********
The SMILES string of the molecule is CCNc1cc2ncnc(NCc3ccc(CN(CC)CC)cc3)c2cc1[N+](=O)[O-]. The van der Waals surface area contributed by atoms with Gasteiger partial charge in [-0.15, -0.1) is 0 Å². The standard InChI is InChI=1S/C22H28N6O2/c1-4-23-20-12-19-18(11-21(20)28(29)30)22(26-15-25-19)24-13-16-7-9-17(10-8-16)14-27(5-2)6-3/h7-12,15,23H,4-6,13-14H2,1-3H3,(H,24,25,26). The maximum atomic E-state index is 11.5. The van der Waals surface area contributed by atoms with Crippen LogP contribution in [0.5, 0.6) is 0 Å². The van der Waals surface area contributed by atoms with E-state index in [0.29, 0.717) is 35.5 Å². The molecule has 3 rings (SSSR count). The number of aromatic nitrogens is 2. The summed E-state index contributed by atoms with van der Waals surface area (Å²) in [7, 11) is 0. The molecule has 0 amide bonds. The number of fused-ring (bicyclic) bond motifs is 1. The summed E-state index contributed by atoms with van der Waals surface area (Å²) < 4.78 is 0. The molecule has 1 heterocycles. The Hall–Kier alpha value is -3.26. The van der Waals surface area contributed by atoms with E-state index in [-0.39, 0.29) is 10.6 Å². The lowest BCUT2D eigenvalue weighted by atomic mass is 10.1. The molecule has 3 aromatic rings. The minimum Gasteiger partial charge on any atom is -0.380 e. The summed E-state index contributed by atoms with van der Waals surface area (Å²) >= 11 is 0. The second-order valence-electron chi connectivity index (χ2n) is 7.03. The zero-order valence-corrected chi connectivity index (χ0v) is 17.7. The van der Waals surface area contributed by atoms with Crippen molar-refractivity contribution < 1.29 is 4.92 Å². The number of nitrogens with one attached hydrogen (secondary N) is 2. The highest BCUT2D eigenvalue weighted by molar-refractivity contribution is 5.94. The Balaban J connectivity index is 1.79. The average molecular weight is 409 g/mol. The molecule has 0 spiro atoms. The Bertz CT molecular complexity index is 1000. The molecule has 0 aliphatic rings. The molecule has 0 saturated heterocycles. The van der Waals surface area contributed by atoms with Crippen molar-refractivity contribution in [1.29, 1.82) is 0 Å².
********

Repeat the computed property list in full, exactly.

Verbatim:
The SMILES string of the molecule is CCNc1cc2ncnc(NCc3ccc(CN(CC)CC)cc3)c2cc1[N+](=O)[O-]. The van der Waals surface area contributed by atoms with Gasteiger partial charge in [-0.15, -0.1) is 0 Å². The standard InChI is InChI=1S/C22H28N6O2/c1-4-23-20-12-19-18(11-21(20)28(29)30)22(26-15-25-19)24-13-16-7-9-17(10-8-16)14-27(5-2)6-3/h7-12,15,23H,4-6,13-14H2,1-3H3,(H,24,25,26). The maximum atomic E-state index is 11.5. The van der Waals surface area contributed by atoms with Crippen LogP contribution in [0.5, 0.6) is 0 Å². The van der Waals surface area contributed by atoms with E-state index in [0.29, 0.717) is 35.5 Å². The molecule has 3 rings (SSSR count). The number of aromatic nitrogens is 2. The summed E-state index contributed by atoms with van der Waals surface area (Å²) in [7, 11) is 0. The molecule has 0 amide bonds. The number of fused-ring (bicyclic) bond motifs is 1. The summed E-state index contributed by atoms with van der Waals surface area (Å²) < 4.78 is 0. The molecule has 1 heterocycles. The Hall–Kier alpha value is -3.26. The van der Waals surface area contributed by atoms with E-state index in [-0.39, 0.29) is 10.6 Å². The lowest BCUT2D eigenvalue weighted by atomic mass is 10.1. The molecule has 3 aromatic rings. The minimum Gasteiger partial charge on any atom is -0.380 e. The summed E-state index contributed by atoms with van der Waals surface area (Å²) >= 11 is 0. The second-order valence-electron chi connectivity index (χ2n) is 7.03. The zero-order valence-corrected chi connectivity index (χ0v) is 17.7. The van der Waals surface area contributed by atoms with Crippen molar-refractivity contribution < 1.29 is 4.92 Å². The number of nitrogens with one attached hydrogen (secondary N) is 2. The highest BCUT2D eigenvalue weighted by molar-refractivity contribution is 5.94. The Balaban J connectivity index is 1.79. The average molecular weight is 409 g/mol. The molecule has 0 spiro atoms. The Bertz CT molecular complexity index is 1000. The molecule has 0 aliphatic rings. The molecule has 0 saturated heterocycles. The van der Waals surface area contributed by atoms with Crippen molar-refractivity contribution in [1.29, 1.82) is 0 Å².